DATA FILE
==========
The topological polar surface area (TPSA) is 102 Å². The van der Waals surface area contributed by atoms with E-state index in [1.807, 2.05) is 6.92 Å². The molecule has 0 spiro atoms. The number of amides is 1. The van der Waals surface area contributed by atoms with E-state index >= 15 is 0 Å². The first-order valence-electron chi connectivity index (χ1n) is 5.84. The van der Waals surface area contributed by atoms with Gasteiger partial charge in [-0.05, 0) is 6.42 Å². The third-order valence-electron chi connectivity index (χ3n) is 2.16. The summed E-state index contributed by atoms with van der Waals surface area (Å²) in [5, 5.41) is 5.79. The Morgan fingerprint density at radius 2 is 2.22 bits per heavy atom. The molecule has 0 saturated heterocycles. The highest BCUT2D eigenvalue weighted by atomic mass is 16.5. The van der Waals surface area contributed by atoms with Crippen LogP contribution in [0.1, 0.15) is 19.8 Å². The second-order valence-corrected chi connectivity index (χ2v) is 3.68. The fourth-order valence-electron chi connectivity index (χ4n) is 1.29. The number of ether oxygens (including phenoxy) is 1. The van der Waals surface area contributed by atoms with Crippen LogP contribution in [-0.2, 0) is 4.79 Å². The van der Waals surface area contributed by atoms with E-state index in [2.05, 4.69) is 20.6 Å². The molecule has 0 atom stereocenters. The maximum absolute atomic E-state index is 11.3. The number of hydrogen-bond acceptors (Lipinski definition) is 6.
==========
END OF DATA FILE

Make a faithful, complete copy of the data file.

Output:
The topological polar surface area (TPSA) is 102 Å². The van der Waals surface area contributed by atoms with E-state index in [1.807, 2.05) is 6.92 Å². The molecule has 0 spiro atoms. The number of amides is 1. The van der Waals surface area contributed by atoms with E-state index >= 15 is 0 Å². The first-order valence-electron chi connectivity index (χ1n) is 5.84. The van der Waals surface area contributed by atoms with Gasteiger partial charge in [-0.05, 0) is 6.42 Å². The third-order valence-electron chi connectivity index (χ3n) is 2.16. The summed E-state index contributed by atoms with van der Waals surface area (Å²) in [5, 5.41) is 5.79. The Morgan fingerprint density at radius 2 is 2.22 bits per heavy atom. The molecule has 0 saturated heterocycles. The highest BCUT2D eigenvalue weighted by atomic mass is 16.5. The van der Waals surface area contributed by atoms with Crippen LogP contribution in [0.1, 0.15) is 19.8 Å². The second-order valence-corrected chi connectivity index (χ2v) is 3.68. The fourth-order valence-electron chi connectivity index (χ4n) is 1.29. The number of ether oxygens (including phenoxy) is 1. The van der Waals surface area contributed by atoms with Crippen LogP contribution in [-0.2, 0) is 4.79 Å². The van der Waals surface area contributed by atoms with E-state index in [2.05, 4.69) is 20.6 Å². The molecule has 0 atom stereocenters. The maximum absolute atomic E-state index is 11.3. The number of hydrogen-bond acceptors (Lipinski definition) is 6.